SOUTH BEND, Ind. (AP) — The fuselage of a private jet that plowed into three houses, killing two people and injuring three others, was removed a northern Indiana home Tuesday by a crane that lifted it from a home, placed it on a truck and hauled it to a hangar where investigators trying to identify a cause will sift through its battered remains.
Meanwhile, barricades were removed from the South Bend neighborhood and all residents who were evacuated following Sunday’s crash, except for those living in the three homes that were struck, were allowed to return home Tuesday.
“It sure does feel good to be home,” said Stan Klaybor, who lives across the street from the homes that were struck.
Frank Sojka said he’d never really worried about living so close to the South Bend Regional Airport until the jet sheared the roof off the house where he’s lived for 55 of his 84 years.
“I never worried about it, but I thought about it,” he said with a chuckle. “Now I’m worried about it.”
Sojka said he was in the front bedroom Sunday when he heard a loud, dull sound and went to his living room.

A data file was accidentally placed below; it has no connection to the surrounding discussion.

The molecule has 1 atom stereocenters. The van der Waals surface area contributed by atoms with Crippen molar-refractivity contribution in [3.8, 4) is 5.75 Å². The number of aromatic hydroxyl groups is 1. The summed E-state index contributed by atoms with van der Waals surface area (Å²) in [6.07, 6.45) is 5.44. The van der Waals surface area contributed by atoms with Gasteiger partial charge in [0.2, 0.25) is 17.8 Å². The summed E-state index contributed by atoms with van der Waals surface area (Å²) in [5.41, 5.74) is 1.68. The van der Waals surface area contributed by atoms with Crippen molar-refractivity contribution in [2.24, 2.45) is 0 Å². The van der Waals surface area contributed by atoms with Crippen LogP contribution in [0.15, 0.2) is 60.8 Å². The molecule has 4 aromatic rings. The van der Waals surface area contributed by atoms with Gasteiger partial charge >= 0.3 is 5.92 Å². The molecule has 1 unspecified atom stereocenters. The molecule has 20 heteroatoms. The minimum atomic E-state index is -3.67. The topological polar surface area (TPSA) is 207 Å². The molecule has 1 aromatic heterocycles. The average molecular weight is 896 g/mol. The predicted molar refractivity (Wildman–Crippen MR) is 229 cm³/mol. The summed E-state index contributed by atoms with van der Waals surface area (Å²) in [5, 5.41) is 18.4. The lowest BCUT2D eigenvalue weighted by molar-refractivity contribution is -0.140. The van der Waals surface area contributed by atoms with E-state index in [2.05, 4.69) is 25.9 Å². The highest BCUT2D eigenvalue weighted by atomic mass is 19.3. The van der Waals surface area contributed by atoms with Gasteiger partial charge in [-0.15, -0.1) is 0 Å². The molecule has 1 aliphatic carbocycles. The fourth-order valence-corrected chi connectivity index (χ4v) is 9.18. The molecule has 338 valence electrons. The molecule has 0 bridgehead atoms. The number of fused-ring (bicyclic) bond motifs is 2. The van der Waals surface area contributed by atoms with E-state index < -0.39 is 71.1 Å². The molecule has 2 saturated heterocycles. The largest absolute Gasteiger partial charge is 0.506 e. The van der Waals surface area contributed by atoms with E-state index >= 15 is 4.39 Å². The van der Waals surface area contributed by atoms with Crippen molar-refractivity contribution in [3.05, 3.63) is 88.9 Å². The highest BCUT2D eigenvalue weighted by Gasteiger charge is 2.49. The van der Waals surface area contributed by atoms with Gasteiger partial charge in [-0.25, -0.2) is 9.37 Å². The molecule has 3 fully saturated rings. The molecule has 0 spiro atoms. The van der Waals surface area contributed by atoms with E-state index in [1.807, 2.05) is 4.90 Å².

“I could see the sky through the ceiling and all kinds of debris in the far end of the living room,” he said.
The private jet originating from Tulsa crashed into three homes Sunday, killing former Oklahoma quarterback Steve Davis who led Oklahoma to back-to-back national championships in the 1970s, and his friend, Wes Caves, a Tulsa businessman. Davis, 60, and Caves, 58, were the jet’s flight crew. Funeral services for both are still pending in Tulsa.
The crash occurred after two aborted attempted landings at South Bend Regional Airport. It wasn’t immediately clear who was at the controls when it crashed.
Two passengers and a woman residing in one of the damaged homes remained hospitalized Tuesday.
Nearly 8,000 small private planes take off and land at the northern Indiana airport each year, said Michael Guljas, the airport’s director of administration and finance. But in his 30 years working at the airport, he has never seen anything like Sunday’s crash.
“During my time here we’ve never had a plane go into a neighborhood,” he said.
The most similar incident to occur near the airport was in 2004, when two pilots safely landed a disabled single-engine aircraft on a heavily traveled state highway.
National Transportation Safety Board statistics show nearly 200 planes crashed into residential areas during a five-year period beginning in 2003. But since 2008, the agency has not distinguished between crashes involving homes and those involving other buildings.